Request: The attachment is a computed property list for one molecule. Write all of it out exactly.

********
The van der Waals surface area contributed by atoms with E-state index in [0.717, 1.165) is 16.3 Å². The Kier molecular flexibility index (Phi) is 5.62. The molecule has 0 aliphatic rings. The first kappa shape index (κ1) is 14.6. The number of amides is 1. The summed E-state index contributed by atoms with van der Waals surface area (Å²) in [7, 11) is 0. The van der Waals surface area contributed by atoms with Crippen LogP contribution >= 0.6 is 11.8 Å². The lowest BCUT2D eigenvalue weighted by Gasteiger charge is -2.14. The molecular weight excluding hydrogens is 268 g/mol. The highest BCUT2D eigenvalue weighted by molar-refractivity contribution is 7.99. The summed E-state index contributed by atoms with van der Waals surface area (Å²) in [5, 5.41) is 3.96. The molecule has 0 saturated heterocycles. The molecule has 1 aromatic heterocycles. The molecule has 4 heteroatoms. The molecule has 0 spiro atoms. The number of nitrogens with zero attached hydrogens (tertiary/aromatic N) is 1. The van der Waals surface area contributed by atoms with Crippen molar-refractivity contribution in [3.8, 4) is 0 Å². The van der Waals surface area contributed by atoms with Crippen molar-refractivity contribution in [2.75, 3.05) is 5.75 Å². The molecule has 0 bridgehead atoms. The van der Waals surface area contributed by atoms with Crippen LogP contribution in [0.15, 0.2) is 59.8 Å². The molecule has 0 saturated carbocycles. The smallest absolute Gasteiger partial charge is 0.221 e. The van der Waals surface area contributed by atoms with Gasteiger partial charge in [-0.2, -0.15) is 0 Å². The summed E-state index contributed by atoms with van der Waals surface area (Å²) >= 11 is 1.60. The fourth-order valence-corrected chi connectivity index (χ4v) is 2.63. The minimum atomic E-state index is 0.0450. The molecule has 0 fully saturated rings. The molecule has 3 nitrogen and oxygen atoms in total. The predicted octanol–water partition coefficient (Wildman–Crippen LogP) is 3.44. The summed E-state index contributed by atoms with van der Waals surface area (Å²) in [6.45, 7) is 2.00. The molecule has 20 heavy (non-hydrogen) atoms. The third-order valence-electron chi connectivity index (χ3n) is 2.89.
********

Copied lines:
The van der Waals surface area contributed by atoms with E-state index in [0.717, 1.165) is 16.3 Å². The Kier molecular flexibility index (Phi) is 5.62. The molecule has 0 aliphatic rings. The first kappa shape index (κ1) is 14.6. The number of amides is 1. The summed E-state index contributed by atoms with van der Waals surface area (Å²) in [7, 11) is 0. The van der Waals surface area contributed by atoms with Crippen LogP contribution >= 0.6 is 11.8 Å². The lowest BCUT2D eigenvalue weighted by Gasteiger charge is -2.14. The molecular weight excluding hydrogens is 268 g/mol. The highest BCUT2D eigenvalue weighted by molar-refractivity contribution is 7.99. The summed E-state index contributed by atoms with van der Waals surface area (Å²) in [5, 5.41) is 3.96. The molecule has 0 saturated heterocycles. The molecule has 1 aromatic heterocycles. The molecule has 4 heteroatoms. The molecule has 0 spiro atoms. The number of nitrogens with zero attached hydrogens (tertiary/aromatic N) is 1. The van der Waals surface area contributed by atoms with Crippen molar-refractivity contribution in [3.8, 4) is 0 Å². The van der Waals surface area contributed by atoms with Crippen molar-refractivity contribution in [2.75, 3.05) is 5.75 Å². The molecule has 0 bridgehead atoms. The van der Waals surface area contributed by atoms with Crippen LogP contribution in [0.15, 0.2) is 59.8 Å². The molecule has 0 saturated carbocycles. The smallest absolute Gasteiger partial charge is 0.221 e. The van der Waals surface area contributed by atoms with Gasteiger partial charge in [-0.2, -0.15) is 0 Å². The summed E-state index contributed by atoms with van der Waals surface area (Å²) >= 11 is 1.60. The fourth-order valence-corrected chi connectivity index (χ4v) is 2.63. The minimum atomic E-state index is 0.0450. The molecule has 0 fully saturated rings. The molecule has 3 nitrogen and oxygen atoms in total. The predicted octanol–water partition coefficient (Wildman–Crippen LogP) is 3.44. The summed E-state index contributed by atoms with van der Waals surface area (Å²) in [6.45, 7) is 2.00. The molecule has 20 heavy (non-hydrogen) atoms. The third-order valence-electron chi connectivity index (χ3n) is 2.89.